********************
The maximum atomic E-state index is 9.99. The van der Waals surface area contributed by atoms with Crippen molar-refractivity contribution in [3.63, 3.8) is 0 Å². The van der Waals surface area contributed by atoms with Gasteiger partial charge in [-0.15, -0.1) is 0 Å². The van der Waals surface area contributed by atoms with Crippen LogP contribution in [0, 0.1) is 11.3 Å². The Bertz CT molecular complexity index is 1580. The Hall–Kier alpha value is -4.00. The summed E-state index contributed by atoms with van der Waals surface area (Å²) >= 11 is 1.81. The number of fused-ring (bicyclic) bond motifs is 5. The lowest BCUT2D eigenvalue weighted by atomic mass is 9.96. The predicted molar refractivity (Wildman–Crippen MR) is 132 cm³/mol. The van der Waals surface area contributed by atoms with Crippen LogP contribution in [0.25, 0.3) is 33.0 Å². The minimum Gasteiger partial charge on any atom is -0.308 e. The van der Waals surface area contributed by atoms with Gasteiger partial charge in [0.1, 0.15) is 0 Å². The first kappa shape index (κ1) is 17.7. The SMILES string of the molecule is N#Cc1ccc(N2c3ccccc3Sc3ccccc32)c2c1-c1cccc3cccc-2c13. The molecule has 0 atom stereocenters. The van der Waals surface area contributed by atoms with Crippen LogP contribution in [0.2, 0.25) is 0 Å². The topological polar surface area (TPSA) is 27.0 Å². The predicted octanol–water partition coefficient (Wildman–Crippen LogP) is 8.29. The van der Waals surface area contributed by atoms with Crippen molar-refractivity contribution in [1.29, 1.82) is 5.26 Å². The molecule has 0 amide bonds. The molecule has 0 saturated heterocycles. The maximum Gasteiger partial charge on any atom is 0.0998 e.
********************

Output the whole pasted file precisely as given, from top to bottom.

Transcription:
The maximum atomic E-state index is 9.99. The van der Waals surface area contributed by atoms with Crippen molar-refractivity contribution in [3.63, 3.8) is 0 Å². The van der Waals surface area contributed by atoms with Gasteiger partial charge in [-0.15, -0.1) is 0 Å². The van der Waals surface area contributed by atoms with Crippen LogP contribution in [0, 0.1) is 11.3 Å². The Bertz CT molecular complexity index is 1580. The Hall–Kier alpha value is -4.00. The summed E-state index contributed by atoms with van der Waals surface area (Å²) >= 11 is 1.81. The number of fused-ring (bicyclic) bond motifs is 5. The lowest BCUT2D eigenvalue weighted by atomic mass is 9.96. The predicted molar refractivity (Wildman–Crippen MR) is 132 cm³/mol. The van der Waals surface area contributed by atoms with Crippen LogP contribution in [0.25, 0.3) is 33.0 Å². The minimum Gasteiger partial charge on any atom is -0.308 e. The van der Waals surface area contributed by atoms with Gasteiger partial charge in [0.1, 0.15) is 0 Å². The first kappa shape index (κ1) is 17.7. The SMILES string of the molecule is N#Cc1ccc(N2c3ccccc3Sc3ccccc32)c2c1-c1cccc3cccc-2c13. The molecule has 0 atom stereocenters. The van der Waals surface area contributed by atoms with Crippen LogP contribution in [0.2, 0.25) is 0 Å². The topological polar surface area (TPSA) is 27.0 Å². The predicted octanol–water partition coefficient (Wildman–Crippen LogP) is 8.29. The van der Waals surface area contributed by atoms with Crippen molar-refractivity contribution in [1.29, 1.82) is 5.26 Å². The molecule has 0 amide bonds. The molecule has 0 saturated heterocycles. The maximum Gasteiger partial charge on any atom is 0.0998 e.